Athletes must not feel obliged to reveal personal history says Coe
By Mike Collett
LONDON (Reuters) - International athletes should not feel they have to reveal their personal and private medical details to prove they are clean and have not been blood-doping, Britain's IAAF presidential candidate Sebastian Coe said on Wednesday.
In a telephone interview with international media, Coe also said he still wanted to see the sport set up its own independent anti-doping agency to help combat allegations that the sport's governing body is not doing enough to weed out drug cheats and is complicit in the sport's doping problems.
He said he wanted such a body to work closely with WADA, the world anti-doping agency.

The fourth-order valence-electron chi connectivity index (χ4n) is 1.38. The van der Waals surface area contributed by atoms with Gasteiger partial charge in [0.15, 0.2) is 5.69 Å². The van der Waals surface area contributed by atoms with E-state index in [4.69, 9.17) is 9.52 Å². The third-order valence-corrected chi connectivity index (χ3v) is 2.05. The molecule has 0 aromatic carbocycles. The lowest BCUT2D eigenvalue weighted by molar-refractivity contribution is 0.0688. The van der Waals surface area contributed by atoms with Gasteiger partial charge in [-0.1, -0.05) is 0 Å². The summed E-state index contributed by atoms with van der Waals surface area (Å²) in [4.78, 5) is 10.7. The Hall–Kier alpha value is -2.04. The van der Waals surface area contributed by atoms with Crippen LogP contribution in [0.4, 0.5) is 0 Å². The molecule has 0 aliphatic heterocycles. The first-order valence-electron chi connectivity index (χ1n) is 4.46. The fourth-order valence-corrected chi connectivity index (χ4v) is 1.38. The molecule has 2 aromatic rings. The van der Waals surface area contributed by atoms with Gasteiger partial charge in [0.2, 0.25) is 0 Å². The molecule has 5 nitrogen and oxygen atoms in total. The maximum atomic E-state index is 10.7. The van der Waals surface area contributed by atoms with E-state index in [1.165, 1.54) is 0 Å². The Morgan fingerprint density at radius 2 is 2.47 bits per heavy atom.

Coe, standing against Sergey Bubka of Ukraine in next week's IAAF presidential election in Beijing, was speaking the day after the federation announced historic bans on 28 athletes following the re-testing of samples from the 2005 and 2007 world championships.
This follows allegations made by British newspaper the Sunday Times and German broadcaster ARD about widespread cheating at Olympics and world championships.
In the wake of the controversies, some athletes, including Britain's double Olympic gold medalist Mo Farah, have said they will reveal details of their testing histories but Coe says he does not want them to do that.
"I would not want athletes to feel that they were being pressurized or bullied into putting out private medical background and data that could be misinterpreted as one-off readings. There is no onus on them to do that," he said.
"The systems are in place in both the IAAF and WADA to protect them and to allow us at the same time to protect the clean athletes and weed out the cheats. Continued...